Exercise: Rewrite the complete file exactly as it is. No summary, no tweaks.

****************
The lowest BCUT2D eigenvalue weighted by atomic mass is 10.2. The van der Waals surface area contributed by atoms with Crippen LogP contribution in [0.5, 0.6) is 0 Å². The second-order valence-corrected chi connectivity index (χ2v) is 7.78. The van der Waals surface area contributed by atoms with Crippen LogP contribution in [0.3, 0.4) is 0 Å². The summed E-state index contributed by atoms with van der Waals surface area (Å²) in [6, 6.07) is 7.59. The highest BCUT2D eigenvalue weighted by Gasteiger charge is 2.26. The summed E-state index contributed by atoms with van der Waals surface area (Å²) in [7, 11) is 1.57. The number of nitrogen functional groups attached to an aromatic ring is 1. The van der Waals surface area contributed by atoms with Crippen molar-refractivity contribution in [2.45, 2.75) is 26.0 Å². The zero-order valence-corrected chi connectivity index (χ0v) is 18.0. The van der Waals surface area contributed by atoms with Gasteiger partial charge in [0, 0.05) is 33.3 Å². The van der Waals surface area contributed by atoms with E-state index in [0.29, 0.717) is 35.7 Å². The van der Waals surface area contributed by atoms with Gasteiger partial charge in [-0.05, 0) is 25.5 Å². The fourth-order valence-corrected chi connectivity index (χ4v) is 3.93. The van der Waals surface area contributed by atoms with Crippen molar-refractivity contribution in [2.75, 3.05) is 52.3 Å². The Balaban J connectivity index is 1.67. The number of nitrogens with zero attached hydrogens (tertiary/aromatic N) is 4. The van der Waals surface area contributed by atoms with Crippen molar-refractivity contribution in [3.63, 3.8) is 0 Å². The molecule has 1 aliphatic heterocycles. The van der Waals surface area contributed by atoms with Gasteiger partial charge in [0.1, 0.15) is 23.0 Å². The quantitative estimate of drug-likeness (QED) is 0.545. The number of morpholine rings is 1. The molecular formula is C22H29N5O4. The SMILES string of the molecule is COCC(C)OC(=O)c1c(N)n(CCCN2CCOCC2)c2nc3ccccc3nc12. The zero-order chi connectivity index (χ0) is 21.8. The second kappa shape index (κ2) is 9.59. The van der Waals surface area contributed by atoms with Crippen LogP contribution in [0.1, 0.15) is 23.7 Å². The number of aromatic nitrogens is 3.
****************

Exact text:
The lowest BCUT2D eigenvalue weighted by atomic mass is 10.2. The van der Waals surface area contributed by atoms with Crippen LogP contribution in [0.5, 0.6) is 0 Å². The second-order valence-corrected chi connectivity index (χ2v) is 7.78. The van der Waals surface area contributed by atoms with Crippen LogP contribution in [0.3, 0.4) is 0 Å². The summed E-state index contributed by atoms with van der Waals surface area (Å²) in [6, 6.07) is 7.59. The highest BCUT2D eigenvalue weighted by Gasteiger charge is 2.26. The summed E-state index contributed by atoms with van der Waals surface area (Å²) in [7, 11) is 1.57. The number of nitrogen functional groups attached to an aromatic ring is 1. The van der Waals surface area contributed by atoms with Crippen molar-refractivity contribution in [2.45, 2.75) is 26.0 Å². The zero-order valence-corrected chi connectivity index (χ0v) is 18.0. The van der Waals surface area contributed by atoms with Gasteiger partial charge in [0, 0.05) is 33.3 Å². The van der Waals surface area contributed by atoms with E-state index in [0.29, 0.717) is 35.7 Å². The van der Waals surface area contributed by atoms with Gasteiger partial charge in [-0.05, 0) is 25.5 Å². The fourth-order valence-corrected chi connectivity index (χ4v) is 3.93. The van der Waals surface area contributed by atoms with Crippen molar-refractivity contribution in [2.75, 3.05) is 52.3 Å². The Balaban J connectivity index is 1.67. The number of nitrogens with zero attached hydrogens (tertiary/aromatic N) is 4. The van der Waals surface area contributed by atoms with Crippen molar-refractivity contribution in [3.63, 3.8) is 0 Å². The molecule has 1 aliphatic heterocycles. The van der Waals surface area contributed by atoms with Gasteiger partial charge in [0.1, 0.15) is 23.0 Å². The quantitative estimate of drug-likeness (QED) is 0.545. The number of morpholine rings is 1. The molecular formula is C22H29N5O4. The SMILES string of the molecule is COCC(C)OC(=O)c1c(N)n(CCCN2CCOCC2)c2nc3ccccc3nc12. The zero-order chi connectivity index (χ0) is 21.8. The second kappa shape index (κ2) is 9.59. The van der Waals surface area contributed by atoms with Crippen LogP contribution in [0.1, 0.15) is 23.7 Å². The number of aromatic nitrogens is 3.